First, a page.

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Seat of Log

By Uchechukwu Agodom


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Author Notes: I am a Nigerian writer. My poems have
been published in an anthology of the Association of
Nigerian Authors Enugu State Chapter (with the title
The Poet Sinned) and on some websites like, and I have poems,
short stories and other manuscripts for novels, drama
and films yet to be published and produced as the case
may be.

The morning was clapping a long distance, coming,
when, in one of the last sittings of sleep in my eyes,
I heard the charged words:

" The woman does it with her fingers and a stick - a
saam - it is all over"

" Safe?"

" Yes. Yes. But blood will flow. It will flow for some
days. Trickling out sometimes without the owner
knowing it."

" I am not satisfied for I do not want death; death is
too crude to come into this...."

The morning wind came with a burst on my face, my eyes
beheld, beyond the thatchy confines of our house, dewy
falls and claps.

"Nne! Wake up! "

I sprang up and out like a young chick, on the face of
a possible dare of a big predator and surveyed the
morning class: sun rays gasping before the trees that
formed a heavy bow -like heap, around our house; the
flights of tiny butterflies champing; and a kind of
hue that possessed the place.

My father was fiddling with his carpentry tools, and
my mother was breaking palm nuts for the market. There
was a humble and cool atmosphere between them.

But when my big sister came out from the house, and
threw words of good morning to them, they were furious
- there humble and cool atmosphere left them. A bolt
of fury and anger carried my heavy mother out of her
sprawling place on the ground, onto my big sister, and
left my big sister on the ground. My big sister began
to cry, and my father was only watching. That was when
I remembered to greet them: Good morning.

They did not respond to my greeting. My big sister was
crying; tears and wet soil all over her.

"What is it, mother?"

No one gave me an answer. I went to my big sister. And
touched her. I felt tears and wet soil.

"Get out, from....?" My mother shouted, and when I
lingered, with tears forming in my eyes, and when she
strikingly rose, maybe to hammer me, I strikingly

I went to my father and touched him. He was a big
expression-less mask and maintained a figure as if
hewn out of a rock.

"What did she do?"

I began to cry very loud, threw myself on the ground
and rolled on and on. That was when my father
abandoned both his expressionless mask and stone
figure, took his tools and walked out.

Suddenly, I was whisked out of sleep, followed by a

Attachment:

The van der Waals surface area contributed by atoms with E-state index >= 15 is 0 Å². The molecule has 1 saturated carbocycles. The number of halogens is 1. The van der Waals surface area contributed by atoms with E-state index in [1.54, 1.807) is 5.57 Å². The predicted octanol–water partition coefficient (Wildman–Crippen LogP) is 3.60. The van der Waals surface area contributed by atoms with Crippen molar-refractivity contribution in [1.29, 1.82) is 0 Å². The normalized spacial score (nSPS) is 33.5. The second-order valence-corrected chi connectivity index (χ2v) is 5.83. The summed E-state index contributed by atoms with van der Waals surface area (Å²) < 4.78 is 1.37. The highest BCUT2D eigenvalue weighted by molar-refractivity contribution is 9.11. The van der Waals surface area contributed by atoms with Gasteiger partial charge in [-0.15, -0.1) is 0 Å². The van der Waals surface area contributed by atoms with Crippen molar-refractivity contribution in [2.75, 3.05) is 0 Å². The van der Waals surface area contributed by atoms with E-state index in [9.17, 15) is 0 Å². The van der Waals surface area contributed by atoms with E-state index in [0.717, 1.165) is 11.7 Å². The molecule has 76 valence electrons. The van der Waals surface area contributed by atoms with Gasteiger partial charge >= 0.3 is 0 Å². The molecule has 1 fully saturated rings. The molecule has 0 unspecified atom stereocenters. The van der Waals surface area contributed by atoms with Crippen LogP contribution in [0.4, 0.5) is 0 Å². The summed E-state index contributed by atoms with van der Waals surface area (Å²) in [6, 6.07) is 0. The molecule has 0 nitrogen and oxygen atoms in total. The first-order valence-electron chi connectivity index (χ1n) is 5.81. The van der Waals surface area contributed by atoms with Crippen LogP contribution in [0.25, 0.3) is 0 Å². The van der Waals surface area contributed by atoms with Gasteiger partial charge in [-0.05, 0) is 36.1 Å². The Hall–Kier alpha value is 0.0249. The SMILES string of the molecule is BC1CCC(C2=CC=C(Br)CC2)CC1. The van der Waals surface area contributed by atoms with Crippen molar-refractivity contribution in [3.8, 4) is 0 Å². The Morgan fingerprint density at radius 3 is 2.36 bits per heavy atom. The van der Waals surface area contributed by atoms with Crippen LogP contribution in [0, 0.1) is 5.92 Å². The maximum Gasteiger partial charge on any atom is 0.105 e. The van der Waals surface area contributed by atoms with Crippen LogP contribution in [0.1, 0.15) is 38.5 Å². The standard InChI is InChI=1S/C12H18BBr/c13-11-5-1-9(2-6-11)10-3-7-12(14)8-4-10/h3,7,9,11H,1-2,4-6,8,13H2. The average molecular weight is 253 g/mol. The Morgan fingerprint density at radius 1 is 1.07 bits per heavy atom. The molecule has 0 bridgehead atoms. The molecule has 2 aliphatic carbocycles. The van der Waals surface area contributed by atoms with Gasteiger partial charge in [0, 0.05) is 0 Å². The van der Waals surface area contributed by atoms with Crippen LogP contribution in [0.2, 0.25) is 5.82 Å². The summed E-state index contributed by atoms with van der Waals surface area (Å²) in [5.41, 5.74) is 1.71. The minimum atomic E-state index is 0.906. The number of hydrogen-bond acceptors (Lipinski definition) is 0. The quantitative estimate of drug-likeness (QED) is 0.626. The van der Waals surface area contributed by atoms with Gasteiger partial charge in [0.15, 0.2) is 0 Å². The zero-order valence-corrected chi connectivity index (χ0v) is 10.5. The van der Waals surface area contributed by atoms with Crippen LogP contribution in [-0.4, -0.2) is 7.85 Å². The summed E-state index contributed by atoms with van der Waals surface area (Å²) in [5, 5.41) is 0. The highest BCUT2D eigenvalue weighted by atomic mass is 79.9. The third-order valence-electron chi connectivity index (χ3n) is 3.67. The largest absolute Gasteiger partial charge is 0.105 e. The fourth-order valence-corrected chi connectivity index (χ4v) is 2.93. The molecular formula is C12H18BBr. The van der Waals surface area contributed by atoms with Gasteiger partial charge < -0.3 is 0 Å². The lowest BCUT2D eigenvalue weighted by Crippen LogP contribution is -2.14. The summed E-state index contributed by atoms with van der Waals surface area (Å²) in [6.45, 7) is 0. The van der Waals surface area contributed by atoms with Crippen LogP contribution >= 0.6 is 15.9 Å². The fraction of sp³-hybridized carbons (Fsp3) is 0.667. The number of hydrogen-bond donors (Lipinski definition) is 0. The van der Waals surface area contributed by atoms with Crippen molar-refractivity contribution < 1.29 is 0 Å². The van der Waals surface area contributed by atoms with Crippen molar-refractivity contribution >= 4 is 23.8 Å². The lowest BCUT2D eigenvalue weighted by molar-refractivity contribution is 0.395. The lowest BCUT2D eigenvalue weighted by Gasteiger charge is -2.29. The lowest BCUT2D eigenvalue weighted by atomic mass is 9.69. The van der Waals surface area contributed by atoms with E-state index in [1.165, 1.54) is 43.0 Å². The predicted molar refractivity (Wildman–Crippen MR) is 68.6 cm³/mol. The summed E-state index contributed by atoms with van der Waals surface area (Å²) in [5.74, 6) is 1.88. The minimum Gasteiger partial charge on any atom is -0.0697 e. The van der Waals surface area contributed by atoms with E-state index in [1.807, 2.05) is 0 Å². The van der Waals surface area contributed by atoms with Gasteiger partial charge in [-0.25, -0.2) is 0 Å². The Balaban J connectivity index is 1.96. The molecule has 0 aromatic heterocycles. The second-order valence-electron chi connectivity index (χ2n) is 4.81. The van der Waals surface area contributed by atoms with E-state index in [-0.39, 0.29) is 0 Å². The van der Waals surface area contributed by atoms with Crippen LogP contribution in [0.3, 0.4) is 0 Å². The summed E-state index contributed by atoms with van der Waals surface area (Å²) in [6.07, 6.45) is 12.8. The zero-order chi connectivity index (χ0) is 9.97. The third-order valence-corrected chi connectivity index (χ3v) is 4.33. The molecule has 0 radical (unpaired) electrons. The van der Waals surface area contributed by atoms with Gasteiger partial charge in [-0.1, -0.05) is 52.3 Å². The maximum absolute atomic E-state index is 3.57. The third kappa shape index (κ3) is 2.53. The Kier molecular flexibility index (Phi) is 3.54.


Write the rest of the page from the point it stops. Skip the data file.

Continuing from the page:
jarring sound:

"Get up? Is the ground your sleeping space? Or are you
bound to sleep again this morning?"

Sleep always followed me whenever I cried and cried,
and my propensity to cry has a certain weight in it
whenever my big sister was beaten; and she was always
in the pace of being beating, and I, always in the
pace of crying.

I joined my mother in the cracking of palm nuts. The
palm nuts yet to be cracked were an expansive horizon
of a large hill.

"This will take years to crack." I said.

My big sister was sitting on a raised mound of earth,
a leftover from the red earth that was used to refresh
our house some weeks ago.

The house has been dragging along with life for many
years. It was there, when my grandfather was my age,
and was the same case when my great great grand father
was living. How great was that father along our
ancestral lineage that built such a house.

My father said some days ago that he would mast the
steps for a house of blocks and zinc roof. An argument
had erected a poll between my parents and my sister on
the fate of the old house, when the new one would have
been built, and my parents saw its demolition as a
veritable act, while my big sister saw its existence
as an artifact as a historical act.

My big sister left the mound of earth and edged close
to my mother.

"Give me a stone." She demanded.

My mother was looking at her. I was looking at her.

" Please."

I was looking at her when I gave her a stone. She sat
down beside me and began to crack the riddle of the
hard nuts. My mother took a portion of the nuts, with
two stones, left the spot to a place near the mound of
red earth, angrily. A puzzle was beginning to threaten

I was looking at my big sister, sternly.

"What did you do?" I asked.

She was not looking at me. She did not answer me, but
kept on answering the call of cracking the riddles of
hard nuts.

Drops of water began to accuse us desperately, and I